Leave a comment:


  • Frank K
    replied
    Originally posted by Paul Alciatore View Post
    Don't nail guns have to be PRESSED against a surface before they will fire? That should completely prevent a projectile (the nail) from being shot into the air. But you do want to shoot something into the air so you may have a tougher row to hoe.
    Unless the untrained moron the contractor you've hired has working for him attempts to shoot a 2" Hilti anchor pin into a sheet rock wall. Missed the worker on the other side by less than a foot.

    Leave a comment:


  • flathead4
    replied
    Originally posted by rdfeil View Post
    I have launched a lot of line for wire pulling by using a cheap fishing reel, a lead sinker and a wrist-rocket sling shot!
    I use this method to string a wire antenna between trees for ham radio. Some of the guys in the club have built compressed air launchers from pvc pipe and an electric valve from a sprinkler system. They work well but you need to carry a battery and a compressor or foot pump, and of course the bulky launcher.

    Leave a comment:


  • SteveF
    replied
    To your original question, many firearms laws are local and many are illogical and make no sense. Example: a WW1 Luger is licensed as a handgun. Unless you own the block of wood that slides up the back and functions as a shoulder stock. Now its a Short Barreled Rifle and ownership requires a federal license. The only way to answer where you live is to call local law enforcement and ask.

    Leave a comment:


  • SteveF
    replied
    Thats close to what Im doing.

    I use an old compound bow. The plain target arrow has three landscaping nails attached around the shaft at the tip to provide weight so it falls back to the ground and will pull the string. Nails duct taped heads around tip and shafts toward the fletching. String tied to the top of the arrow point. I have the poundage set to the lightest setting and still only pull back about 60% of the shaft length otherwise the inertia of the landscaping nails will destroy the arrow on release. I gotten good enough over the years that i can usually put the arrow through the target fork with only a couple of tries.

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  • rdfeil
    replied
    Just to toss out another option, off topic to the actual question... How about a crossbow with a light line attached to the arrow?

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  • alanganes
    replied
    Originally posted by Bob La Londe View Post
    I think a propane or alcohol combustion type potato gun would meet the definition of a firearm. It expels a projectile from the expansion of burning gases.

    A pneumatic potato gun would specifically not meet the definition of a firearm under federal law but many states do regulate pneumatic guns.
    One letter they issued specifically exempted "potato guns" by name, but like all things involving the ATF, there is plenty of room for interpretation. If it is used as a weapon or used with some other projectile (like a flaming tennis ball) then it "could" be considered a destructive device, and you are in a for a heap of problems.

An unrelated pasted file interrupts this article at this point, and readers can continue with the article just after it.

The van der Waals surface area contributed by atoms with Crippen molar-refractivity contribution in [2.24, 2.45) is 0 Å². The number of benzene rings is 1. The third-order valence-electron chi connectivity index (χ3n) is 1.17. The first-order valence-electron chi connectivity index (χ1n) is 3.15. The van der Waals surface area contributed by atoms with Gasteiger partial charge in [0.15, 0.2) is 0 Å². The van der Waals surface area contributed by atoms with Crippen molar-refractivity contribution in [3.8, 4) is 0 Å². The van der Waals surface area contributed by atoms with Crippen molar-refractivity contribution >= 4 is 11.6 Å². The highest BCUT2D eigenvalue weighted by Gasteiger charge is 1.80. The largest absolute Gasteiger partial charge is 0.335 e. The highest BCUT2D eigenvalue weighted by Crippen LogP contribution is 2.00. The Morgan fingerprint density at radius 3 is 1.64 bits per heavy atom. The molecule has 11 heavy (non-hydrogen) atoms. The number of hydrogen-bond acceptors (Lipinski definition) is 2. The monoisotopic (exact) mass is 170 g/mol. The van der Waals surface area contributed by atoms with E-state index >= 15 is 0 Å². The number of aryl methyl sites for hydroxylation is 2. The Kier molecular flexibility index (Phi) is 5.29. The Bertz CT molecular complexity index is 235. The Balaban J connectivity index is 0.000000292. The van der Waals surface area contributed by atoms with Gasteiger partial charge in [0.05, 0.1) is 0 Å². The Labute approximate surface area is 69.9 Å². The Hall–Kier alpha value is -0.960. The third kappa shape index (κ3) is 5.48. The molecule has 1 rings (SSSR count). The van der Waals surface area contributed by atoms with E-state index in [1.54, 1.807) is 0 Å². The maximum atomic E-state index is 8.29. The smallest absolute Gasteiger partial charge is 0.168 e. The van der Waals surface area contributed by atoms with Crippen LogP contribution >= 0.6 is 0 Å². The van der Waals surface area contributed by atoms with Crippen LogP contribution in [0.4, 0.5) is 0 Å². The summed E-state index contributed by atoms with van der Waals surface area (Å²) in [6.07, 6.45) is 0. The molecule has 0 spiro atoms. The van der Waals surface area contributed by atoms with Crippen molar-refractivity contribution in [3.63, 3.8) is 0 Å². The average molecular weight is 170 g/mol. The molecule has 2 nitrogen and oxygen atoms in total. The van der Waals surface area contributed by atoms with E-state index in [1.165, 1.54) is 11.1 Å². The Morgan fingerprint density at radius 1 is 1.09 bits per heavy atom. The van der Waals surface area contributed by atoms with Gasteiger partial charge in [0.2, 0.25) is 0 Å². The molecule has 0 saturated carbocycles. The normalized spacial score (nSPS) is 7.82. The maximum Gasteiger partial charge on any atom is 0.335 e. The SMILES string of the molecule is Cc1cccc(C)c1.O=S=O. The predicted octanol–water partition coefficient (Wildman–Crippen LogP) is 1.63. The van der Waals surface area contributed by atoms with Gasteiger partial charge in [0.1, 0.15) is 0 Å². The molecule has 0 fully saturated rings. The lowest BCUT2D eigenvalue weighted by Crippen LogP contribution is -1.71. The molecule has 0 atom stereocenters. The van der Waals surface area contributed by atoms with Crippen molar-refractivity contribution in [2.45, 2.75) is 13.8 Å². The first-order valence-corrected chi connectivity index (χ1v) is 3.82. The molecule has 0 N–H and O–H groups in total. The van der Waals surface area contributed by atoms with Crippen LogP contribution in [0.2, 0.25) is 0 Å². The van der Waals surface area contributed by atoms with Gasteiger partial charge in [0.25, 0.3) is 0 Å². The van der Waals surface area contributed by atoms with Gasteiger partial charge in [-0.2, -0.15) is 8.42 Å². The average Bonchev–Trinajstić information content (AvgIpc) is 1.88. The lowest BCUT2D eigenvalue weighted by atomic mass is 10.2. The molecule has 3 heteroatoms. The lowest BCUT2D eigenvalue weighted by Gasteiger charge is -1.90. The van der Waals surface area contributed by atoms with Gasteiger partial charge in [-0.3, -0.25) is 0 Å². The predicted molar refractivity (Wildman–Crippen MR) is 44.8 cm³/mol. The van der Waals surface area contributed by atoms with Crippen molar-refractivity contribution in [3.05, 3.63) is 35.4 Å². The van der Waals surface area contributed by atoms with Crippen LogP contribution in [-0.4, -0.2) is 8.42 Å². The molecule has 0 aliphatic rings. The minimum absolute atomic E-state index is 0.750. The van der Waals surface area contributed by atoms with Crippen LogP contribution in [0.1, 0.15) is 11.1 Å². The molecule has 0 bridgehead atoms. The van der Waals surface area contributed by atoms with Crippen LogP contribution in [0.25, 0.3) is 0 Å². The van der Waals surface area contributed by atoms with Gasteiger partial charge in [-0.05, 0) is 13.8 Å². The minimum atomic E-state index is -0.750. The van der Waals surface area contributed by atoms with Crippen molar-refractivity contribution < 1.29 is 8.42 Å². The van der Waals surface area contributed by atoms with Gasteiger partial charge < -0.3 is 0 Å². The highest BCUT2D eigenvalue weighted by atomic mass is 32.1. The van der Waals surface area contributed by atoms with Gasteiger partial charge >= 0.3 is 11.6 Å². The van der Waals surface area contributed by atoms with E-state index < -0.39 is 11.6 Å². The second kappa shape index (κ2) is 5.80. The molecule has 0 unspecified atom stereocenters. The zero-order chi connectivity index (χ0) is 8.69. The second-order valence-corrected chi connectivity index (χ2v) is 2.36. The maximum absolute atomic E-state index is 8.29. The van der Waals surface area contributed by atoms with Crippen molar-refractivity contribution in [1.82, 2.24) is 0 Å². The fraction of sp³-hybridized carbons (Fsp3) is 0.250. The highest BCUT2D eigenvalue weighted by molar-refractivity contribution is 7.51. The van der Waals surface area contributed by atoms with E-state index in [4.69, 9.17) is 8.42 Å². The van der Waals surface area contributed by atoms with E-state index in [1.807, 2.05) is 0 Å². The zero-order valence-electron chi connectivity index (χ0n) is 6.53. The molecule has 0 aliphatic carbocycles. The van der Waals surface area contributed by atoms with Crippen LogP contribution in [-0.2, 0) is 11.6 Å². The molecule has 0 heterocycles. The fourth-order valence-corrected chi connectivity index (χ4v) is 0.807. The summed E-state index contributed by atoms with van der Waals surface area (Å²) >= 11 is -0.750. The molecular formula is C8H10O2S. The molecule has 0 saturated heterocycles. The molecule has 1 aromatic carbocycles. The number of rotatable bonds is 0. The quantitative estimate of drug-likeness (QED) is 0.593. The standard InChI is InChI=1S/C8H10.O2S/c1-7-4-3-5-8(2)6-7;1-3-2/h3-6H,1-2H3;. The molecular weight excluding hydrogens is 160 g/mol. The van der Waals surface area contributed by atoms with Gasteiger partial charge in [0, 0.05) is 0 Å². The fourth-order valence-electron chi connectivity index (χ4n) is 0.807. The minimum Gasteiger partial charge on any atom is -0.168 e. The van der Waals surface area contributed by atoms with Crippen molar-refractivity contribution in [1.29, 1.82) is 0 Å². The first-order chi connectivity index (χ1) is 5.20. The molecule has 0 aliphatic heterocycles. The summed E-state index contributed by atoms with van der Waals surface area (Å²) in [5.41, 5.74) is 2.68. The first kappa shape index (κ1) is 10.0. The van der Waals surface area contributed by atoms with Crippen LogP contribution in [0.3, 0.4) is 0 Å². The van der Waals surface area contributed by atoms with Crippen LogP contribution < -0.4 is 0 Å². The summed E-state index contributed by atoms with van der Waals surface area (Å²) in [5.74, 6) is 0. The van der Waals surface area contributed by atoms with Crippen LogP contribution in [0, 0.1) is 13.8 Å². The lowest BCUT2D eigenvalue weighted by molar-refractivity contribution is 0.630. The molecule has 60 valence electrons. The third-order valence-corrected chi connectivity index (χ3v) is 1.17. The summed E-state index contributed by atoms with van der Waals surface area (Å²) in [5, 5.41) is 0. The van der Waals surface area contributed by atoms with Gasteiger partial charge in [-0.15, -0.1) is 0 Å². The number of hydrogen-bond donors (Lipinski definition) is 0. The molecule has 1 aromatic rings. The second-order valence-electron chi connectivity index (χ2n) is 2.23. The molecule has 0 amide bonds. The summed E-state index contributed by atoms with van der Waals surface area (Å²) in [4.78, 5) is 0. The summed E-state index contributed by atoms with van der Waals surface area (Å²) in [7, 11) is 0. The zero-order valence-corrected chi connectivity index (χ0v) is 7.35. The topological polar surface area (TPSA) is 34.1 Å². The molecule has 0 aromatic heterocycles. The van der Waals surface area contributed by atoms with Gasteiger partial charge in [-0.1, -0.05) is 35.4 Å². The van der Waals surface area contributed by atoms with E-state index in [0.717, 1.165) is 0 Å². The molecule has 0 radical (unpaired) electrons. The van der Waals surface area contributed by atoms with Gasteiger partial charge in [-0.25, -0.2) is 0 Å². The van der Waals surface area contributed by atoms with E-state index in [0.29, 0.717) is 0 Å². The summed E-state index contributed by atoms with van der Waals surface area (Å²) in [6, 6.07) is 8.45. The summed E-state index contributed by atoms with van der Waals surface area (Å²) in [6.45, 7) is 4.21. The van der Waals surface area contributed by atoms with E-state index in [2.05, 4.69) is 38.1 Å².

Source here:

    https://aircannonplans.com/guides/ai...n-legality.htm


    The state laws, as you and polaraligned note, are entirely another matter.

    Leave a comment:


  • polaraligned
    replied
    Uhh, yeah, you gotta watch it. In NJ an airsoft (spring propelled) gun that all the kids use is technically considered a firearm. Silly, but I read a story of someone being prosecuted for having one. BB guns are firearms here and even if you own one legally, you can't discharge it in your own backyard.

    Leave a comment:


  • Bob La Londe
    replied
    I think a propane or alcohol combustion type potato gun would meet the definition of a firearm. It expels a projectile from the expansion of burning gases.

    A pneumatic potato gun would specifically not meet the definition of a firearm under federal law but many states do regulate pneumatic guns.

    Leave a comment:


  • alanganes
    replied
    How about a version of a potato gun? Or not even a version, just make one and shoot a potato with a fishing line attached to it. They have been ruled NOT to be firearms by the BATF in the past though again, state law may dictate otherwise. If you propel with compressed air, they are even less of an issue. Unless you use them to launch flaming tennis balls, then apparently the BATF takes a very dim view:

    https://en.wikipedia.org/wiki/Spud_gun_legality

    In any case, the projectile is even biodegradable as well as edible.

    Simple and ridiculously cheap to make in their basic form, just a bit of PVC plumbing, a few fittings, department store propellant and a bag of spuds.

    A friend made on that he powered with a small CO2 tank, it was actually pretty impressive.

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  • Bob La Londe
    replied
    If you want some fun and a lot of flat tires there are a number of pneumatic nailers and staplers that will go full auto if you hold the safety bar back. At short range a framing nailer will make a big mess of a cardboard box.

    Leave a comment: